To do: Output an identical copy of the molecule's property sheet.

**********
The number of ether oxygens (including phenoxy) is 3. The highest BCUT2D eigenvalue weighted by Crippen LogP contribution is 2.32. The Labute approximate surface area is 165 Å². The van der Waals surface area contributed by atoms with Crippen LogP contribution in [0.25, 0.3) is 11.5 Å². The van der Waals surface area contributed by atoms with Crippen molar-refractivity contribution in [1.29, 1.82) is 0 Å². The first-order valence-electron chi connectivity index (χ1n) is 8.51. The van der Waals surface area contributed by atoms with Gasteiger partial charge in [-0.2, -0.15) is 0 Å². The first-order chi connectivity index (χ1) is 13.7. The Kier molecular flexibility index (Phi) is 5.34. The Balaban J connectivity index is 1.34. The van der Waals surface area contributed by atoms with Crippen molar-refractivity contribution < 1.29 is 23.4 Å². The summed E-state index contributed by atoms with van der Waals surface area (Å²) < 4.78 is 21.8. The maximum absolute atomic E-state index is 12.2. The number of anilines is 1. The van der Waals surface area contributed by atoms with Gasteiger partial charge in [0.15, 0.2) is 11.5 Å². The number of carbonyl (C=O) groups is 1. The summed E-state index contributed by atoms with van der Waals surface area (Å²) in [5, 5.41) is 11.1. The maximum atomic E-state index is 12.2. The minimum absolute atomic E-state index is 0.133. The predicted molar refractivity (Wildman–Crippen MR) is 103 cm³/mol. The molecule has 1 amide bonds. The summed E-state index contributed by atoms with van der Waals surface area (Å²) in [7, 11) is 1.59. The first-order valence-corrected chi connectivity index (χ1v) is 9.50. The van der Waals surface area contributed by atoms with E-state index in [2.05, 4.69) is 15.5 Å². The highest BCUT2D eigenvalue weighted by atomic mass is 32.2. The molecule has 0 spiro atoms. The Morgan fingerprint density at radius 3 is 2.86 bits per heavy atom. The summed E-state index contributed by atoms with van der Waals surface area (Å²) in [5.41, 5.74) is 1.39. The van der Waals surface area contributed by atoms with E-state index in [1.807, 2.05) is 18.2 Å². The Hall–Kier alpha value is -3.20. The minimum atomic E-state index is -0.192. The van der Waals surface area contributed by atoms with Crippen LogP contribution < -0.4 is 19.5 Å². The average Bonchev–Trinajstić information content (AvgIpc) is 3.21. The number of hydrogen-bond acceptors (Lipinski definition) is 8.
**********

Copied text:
The number of ether oxygens (including phenoxy) is 3. The highest BCUT2D eigenvalue weighted by Crippen LogP contribution is 2.32. The Labute approximate surface area is 165 Å². The van der Waals surface area contributed by atoms with Crippen LogP contribution in [0.25, 0.3) is 11.5 Å². The van der Waals surface area contributed by atoms with Crippen molar-refractivity contribution in [1.29, 1.82) is 0 Å². The first-order valence-electron chi connectivity index (χ1n) is 8.51. The van der Waals surface area contributed by atoms with Gasteiger partial charge in [-0.2, -0.15) is 0 Å². The first-order chi connectivity index (χ1) is 13.7. The Kier molecular flexibility index (Phi) is 5.34. The Balaban J connectivity index is 1.34. The van der Waals surface area contributed by atoms with Crippen molar-refractivity contribution < 1.29 is 23.4 Å². The summed E-state index contributed by atoms with van der Waals surface area (Å²) < 4.78 is 21.8. The maximum absolute atomic E-state index is 12.2. The number of anilines is 1. The van der Waals surface area contributed by atoms with Gasteiger partial charge in [0.15, 0.2) is 11.5 Å². The number of carbonyl (C=O) groups is 1. The summed E-state index contributed by atoms with van der Waals surface area (Å²) in [5, 5.41) is 11.1. The maximum atomic E-state index is 12.2. The minimum absolute atomic E-state index is 0.133. The predicted molar refractivity (Wildman–Crippen MR) is 103 cm³/mol. The molecule has 1 amide bonds. The summed E-state index contributed by atoms with van der Waals surface area (Å²) in [7, 11) is 1.59. The first-order valence-corrected chi connectivity index (χ1v) is 9.50. The van der Waals surface area contributed by atoms with E-state index in [2.05, 4.69) is 15.5 Å². The highest BCUT2D eigenvalue weighted by atomic mass is 32.2. The molecule has 0 spiro atoms. The Morgan fingerprint density at radius 3 is 2.86 bits per heavy atom. The summed E-state index contributed by atoms with van der Waals surface area (Å²) in [5.41, 5.74) is 1.39. The van der Waals surface area contributed by atoms with E-state index in [1.807, 2.05) is 18.2 Å². The Hall–Kier alpha value is -3.20. The minimum atomic E-state index is -0.192. The van der Waals surface area contributed by atoms with Crippen LogP contribution < -0.4 is 19.5 Å². The average Bonchev–Trinajstić information content (AvgIpc) is 3.21. The number of hydrogen-bond acceptors (Lipinski definition) is 8.